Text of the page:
[SystemSafety] GPS jamming

Peter Bishop pgb at adelard.com
Sat Jul 13 12:18:19 CEST 2019

I am not an expert, but I understand EGNOS works out corrections to
standard GPS signals
based on a limited number of ground stations (who obviously know where
they are).

If spoofing is in a localised area, the ground stations (located
elsewhere) would not see the spoof (just the regular satellite signals),
so the resultant broadcast Egnos correction data would just make a small
correction to the spoofed GPS signal.

Or have I got this completely wrong?

Peter Bishop

On 12/07/2019 13:16, Dewi Daniels wrote:
> Peter,
> That is indeed very chilling. It seems that we have an aircraft
> operating with certified kit that ended up 12nm off course in
> mountainous terrain. Either the certified equipment on board the
> aircraft did not work as intended, or even more chilling, there is a
> fundamental problem with WAAS. I hope it's not the latter. The WAAS
> technical specification promises that "WAAS provides the additional
> accuracy, availability, continuity and integrity necessary to enable
> users to rely on GPS for all phases of flight, from en route through
> approaches with vertical guidance, at all qualified airports within
> the WAAS LPV coverage area". This does not appear to have been the
> case in this instance.
> Yours,
> Dewi Daniels | Director | Software Safety Limited
> Telephone +44 7968 837742 | Email d
> <mailto:ddaniels at verocel.com>ewi.daniels at software-safety.com
> <mailto:ewi.daniels at software-safety.com>
> Software Safety Limited is a company registered in England and Wales.
> Company number: 9390590. Registered office: Fairfield, 30F Bratton
> Road, West Ashton, Trowbridge, United Kingdom BA14 6AZ
> On Fri, 12 Jul 2019 at 12:32, Peter Bernard Ladkin
> <ladkin at causalis.com <mailto:ladkin at causalis.com>> wrote:
>     On 2019-07-12 12:21 , Mike Rothon wrote:
>     > The incident report is available on the NASA ASRS database at
>     > https://asrs.arc.nasa.gov/search/database.html. Search by Report
>     Number (ACN) for 1565516.
>     >
>     > It was a Cessna Citation 560XL, a mid-size business jet. These
>     are reasonably well equipped, usually
>     > a single or dual Honeywell Primus 1000 package (when built).
>     >
>     > I thought this system was capable of DME/DME as well, but I have
>     no idea how the solution would be
>     > compared or prioritised against a solid WAAS signal.
>     There is a presentation about the airport (KSUN, Hailey-Friedman
>     Memorial Airport at Sun Valley,
>     Idaho, from 2012 at
>     http://iflysun.com/wp-content/uploads/2016/12/FMAA-Power-Point-Presentation-010312.pdf
>     Horizon Air
>     seems to fly in there, with Q400 aircraft and a custom RNP (one
>     slide says they don't use the "Y"
>     procedure). There are two poor-resolution approach plates, RNP-W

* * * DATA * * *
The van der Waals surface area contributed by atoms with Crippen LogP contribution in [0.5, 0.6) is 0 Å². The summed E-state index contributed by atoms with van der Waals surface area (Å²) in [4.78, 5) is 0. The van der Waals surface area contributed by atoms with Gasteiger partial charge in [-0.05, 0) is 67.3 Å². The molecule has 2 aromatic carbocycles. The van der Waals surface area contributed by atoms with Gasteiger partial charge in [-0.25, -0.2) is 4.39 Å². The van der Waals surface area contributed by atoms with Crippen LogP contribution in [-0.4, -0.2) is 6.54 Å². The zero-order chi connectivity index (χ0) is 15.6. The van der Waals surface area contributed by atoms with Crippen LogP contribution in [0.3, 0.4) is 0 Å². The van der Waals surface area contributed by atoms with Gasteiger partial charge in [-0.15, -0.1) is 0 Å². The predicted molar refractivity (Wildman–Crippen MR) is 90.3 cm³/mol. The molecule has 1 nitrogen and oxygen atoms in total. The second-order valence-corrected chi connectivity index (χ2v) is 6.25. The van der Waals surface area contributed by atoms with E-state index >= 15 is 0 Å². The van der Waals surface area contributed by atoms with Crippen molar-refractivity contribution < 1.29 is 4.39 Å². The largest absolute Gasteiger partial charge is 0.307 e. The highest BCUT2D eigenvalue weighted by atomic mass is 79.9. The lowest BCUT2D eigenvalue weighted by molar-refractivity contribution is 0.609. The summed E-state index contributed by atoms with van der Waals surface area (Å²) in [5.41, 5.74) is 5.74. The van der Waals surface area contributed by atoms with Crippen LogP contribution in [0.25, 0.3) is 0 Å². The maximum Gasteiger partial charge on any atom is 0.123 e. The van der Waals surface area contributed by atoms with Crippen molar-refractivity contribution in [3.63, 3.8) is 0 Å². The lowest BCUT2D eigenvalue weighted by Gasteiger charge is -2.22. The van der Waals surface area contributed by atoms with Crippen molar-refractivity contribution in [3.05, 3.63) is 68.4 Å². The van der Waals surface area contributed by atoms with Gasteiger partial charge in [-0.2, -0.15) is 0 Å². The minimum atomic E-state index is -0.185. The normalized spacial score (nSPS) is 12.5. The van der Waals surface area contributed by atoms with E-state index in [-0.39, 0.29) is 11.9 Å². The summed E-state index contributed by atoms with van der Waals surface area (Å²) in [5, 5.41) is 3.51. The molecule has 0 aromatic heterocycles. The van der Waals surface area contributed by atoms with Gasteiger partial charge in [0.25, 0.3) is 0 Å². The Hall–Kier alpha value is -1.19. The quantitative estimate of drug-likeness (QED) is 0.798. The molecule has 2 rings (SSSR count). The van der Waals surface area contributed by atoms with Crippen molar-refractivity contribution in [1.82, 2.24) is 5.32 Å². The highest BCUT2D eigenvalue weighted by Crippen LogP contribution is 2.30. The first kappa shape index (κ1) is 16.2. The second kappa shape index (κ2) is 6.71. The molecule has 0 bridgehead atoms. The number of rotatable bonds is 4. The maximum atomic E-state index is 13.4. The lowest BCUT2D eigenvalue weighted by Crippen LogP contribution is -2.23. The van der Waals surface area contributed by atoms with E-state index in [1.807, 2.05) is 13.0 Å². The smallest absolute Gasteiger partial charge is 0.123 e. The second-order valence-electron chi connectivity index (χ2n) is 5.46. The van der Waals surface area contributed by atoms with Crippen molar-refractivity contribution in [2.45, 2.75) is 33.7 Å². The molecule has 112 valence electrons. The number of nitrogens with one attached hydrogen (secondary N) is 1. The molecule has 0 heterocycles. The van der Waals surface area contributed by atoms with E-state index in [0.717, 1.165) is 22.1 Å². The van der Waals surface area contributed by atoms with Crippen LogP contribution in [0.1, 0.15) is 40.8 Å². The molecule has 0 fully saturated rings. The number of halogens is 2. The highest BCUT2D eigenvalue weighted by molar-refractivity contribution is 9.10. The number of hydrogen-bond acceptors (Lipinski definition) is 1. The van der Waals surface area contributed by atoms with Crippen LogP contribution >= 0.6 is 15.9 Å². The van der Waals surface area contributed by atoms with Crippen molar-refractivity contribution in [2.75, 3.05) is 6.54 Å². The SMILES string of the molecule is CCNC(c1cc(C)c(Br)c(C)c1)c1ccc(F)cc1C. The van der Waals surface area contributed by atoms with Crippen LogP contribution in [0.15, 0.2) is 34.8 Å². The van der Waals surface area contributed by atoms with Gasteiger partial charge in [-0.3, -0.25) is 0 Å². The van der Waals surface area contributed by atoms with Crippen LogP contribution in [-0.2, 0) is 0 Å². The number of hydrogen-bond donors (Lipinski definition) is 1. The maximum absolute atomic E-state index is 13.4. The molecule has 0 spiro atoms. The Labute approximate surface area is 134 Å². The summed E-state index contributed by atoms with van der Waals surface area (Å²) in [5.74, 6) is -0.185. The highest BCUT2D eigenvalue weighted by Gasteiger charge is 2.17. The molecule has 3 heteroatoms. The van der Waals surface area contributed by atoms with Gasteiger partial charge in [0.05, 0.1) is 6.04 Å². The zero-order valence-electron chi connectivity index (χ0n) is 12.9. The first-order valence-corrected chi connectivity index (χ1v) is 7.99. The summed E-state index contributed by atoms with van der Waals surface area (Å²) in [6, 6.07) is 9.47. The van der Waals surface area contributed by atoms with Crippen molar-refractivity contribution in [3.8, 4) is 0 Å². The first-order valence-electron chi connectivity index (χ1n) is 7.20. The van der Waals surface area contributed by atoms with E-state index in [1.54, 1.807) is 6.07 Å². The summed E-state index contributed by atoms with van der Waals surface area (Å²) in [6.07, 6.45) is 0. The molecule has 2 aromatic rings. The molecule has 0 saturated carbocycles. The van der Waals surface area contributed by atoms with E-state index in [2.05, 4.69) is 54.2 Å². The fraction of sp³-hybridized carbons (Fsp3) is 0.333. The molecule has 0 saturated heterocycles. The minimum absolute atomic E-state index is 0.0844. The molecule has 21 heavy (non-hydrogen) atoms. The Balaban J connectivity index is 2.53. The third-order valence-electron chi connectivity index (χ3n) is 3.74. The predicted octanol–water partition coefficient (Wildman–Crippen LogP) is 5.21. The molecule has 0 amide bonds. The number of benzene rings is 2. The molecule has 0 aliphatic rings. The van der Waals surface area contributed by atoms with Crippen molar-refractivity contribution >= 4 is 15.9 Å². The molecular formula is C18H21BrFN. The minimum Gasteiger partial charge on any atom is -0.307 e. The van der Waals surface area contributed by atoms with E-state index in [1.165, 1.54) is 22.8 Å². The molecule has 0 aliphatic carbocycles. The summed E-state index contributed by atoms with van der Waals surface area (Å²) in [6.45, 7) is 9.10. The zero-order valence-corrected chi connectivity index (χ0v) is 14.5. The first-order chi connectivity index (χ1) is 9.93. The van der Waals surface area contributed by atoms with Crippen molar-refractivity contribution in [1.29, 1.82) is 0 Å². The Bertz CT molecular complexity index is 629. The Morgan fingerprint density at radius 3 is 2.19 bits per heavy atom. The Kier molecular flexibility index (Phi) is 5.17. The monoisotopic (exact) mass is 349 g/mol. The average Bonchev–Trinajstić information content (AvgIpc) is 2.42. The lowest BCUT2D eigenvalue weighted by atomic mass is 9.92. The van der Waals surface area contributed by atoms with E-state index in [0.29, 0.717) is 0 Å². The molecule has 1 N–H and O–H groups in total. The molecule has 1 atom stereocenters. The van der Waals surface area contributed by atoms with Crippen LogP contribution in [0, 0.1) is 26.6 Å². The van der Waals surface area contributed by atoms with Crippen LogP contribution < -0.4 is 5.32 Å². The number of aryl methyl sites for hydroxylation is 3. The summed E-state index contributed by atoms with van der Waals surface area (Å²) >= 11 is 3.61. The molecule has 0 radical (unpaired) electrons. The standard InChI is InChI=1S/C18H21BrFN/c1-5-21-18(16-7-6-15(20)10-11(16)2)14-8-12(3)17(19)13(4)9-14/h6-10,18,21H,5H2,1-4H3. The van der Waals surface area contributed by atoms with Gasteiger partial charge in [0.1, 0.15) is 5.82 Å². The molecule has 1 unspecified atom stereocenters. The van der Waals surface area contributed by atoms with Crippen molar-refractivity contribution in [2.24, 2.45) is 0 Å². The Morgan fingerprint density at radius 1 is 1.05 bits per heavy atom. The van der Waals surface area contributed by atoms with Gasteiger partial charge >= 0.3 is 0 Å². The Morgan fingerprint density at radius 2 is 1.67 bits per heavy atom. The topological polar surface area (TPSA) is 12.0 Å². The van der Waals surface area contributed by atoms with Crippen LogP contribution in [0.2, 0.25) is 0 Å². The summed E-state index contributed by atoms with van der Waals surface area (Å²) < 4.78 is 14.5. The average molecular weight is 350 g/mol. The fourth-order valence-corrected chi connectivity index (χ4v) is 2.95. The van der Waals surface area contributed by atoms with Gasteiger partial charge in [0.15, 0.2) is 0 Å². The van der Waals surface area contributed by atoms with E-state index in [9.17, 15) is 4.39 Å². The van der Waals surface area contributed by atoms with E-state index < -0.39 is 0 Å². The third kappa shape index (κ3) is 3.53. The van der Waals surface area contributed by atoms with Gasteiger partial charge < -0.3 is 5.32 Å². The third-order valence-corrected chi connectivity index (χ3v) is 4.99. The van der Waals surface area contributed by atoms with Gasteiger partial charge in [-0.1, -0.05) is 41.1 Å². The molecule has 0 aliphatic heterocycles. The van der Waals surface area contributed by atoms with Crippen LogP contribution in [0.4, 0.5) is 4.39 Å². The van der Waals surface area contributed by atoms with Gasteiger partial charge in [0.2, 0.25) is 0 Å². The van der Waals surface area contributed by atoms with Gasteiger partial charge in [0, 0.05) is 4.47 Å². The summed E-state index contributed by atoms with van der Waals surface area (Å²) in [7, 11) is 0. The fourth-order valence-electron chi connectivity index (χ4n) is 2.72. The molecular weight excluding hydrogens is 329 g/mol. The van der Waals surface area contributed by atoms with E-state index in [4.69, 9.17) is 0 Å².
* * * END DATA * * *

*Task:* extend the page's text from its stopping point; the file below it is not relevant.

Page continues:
>     and RNP-Y, both for RWY 31.
>     There are better-resolution plates available on the WWW, for example:
>     RNAV Y RWY 31
>     https://resources.globalair.com/dtpp/globalair_06239RY31.PDF
>     RNAV X RWY 31
>     https://resources.globalair.com/dtpp/globalair_06239rx31.pdf
>     RNAV W RWY 31
>     https://www.platinumairways.org/files/DOTW_Charts/KSUNcharts.pdf
>     There is part of the sectional at
>     https://skyvector.com/?ll=43.503780556,-114.295558333&chart=301&zoom=1
>     There is a fairly wide E-W
>     plain south of the airport, at elevations 4800'-6000' it seems,
>     and the mountains start about where
>     the airport is, with peaks at over 10,000' N, E and W.
>     Besides the RNAV, there is an NDB/DME approach also, coming off an
>     NDB and DME which is about 10nm
>     away from the airport. Decision point (visual contact) is about
>     5nm away from the runway, and 5nm
>     beyond the NDB/DME installation. There is no kit at the airport
>     itself.
>     Fix PRESN is named in the report. PRESN is an IAF for all these
>     approaches. Note the controller says
>     tower says AC just reported PRESN, and ARTCC radar was showing him
>     12nm NW of that.
>     The plates give the WAAS data, so KSUN is served by WAAS. Hard to
>     say how well, though.
>     The MSA is 13,000, and they were performing an approach to an
>     airport at 5320' (note two of the
>     above plates have this, and one has 5318'), so they will be
>     spending a lot of time on that approach
>     below the tops of the terrain, which in the vicinity of the
>     airport go up to almost 9000'. To be
>     12nm off track in that situation is exceptionally dangerous. To
>     see on the plate where the AC was
>     when he thought he had just passed PRESN, note that JUNOL to CAKIR
>     (the go-around point on the RNAV
>     approach) is about 10nm.
>     I agree with Mike's assessment that the incident is "chilling".
>     In comment on Dewi's and John's speculation that he might have
>     been operating with non-certified
>     kit, given it was a Citation I doubt it. In response to Dewi's
>     query if it is legal to fly IFR with
>     non-installed kit, the answer is no. The aircraft can only use
>     installed and regularly calibrated
>     kit and it is in the maintenance logbook what that is (with the
>     certificates if it is installed
>     post-delivery).
>     That doesn't stop the cowboys, though. But they tend to stop
>     themselves, in Darwinian fashion -
>     every US flight school has its story about the pilot who used to
>     go file IFR here and there without
>     an IFR rating - and how long he lasted (it is invariably a male,
>     and invariably a couple of years at
>     most).
>     PBL
>     Prof. Peter Bernard Ladkin, Bielefeld, Germany
>     MoreInCommon
>     Je suis Charlie
>     Tel+msg +49 (0)521 880 7319  www.rvs-bi.de <http://www.rvs-bi.de>
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Peter Bishop
Chief Scientist
Adelard LLP
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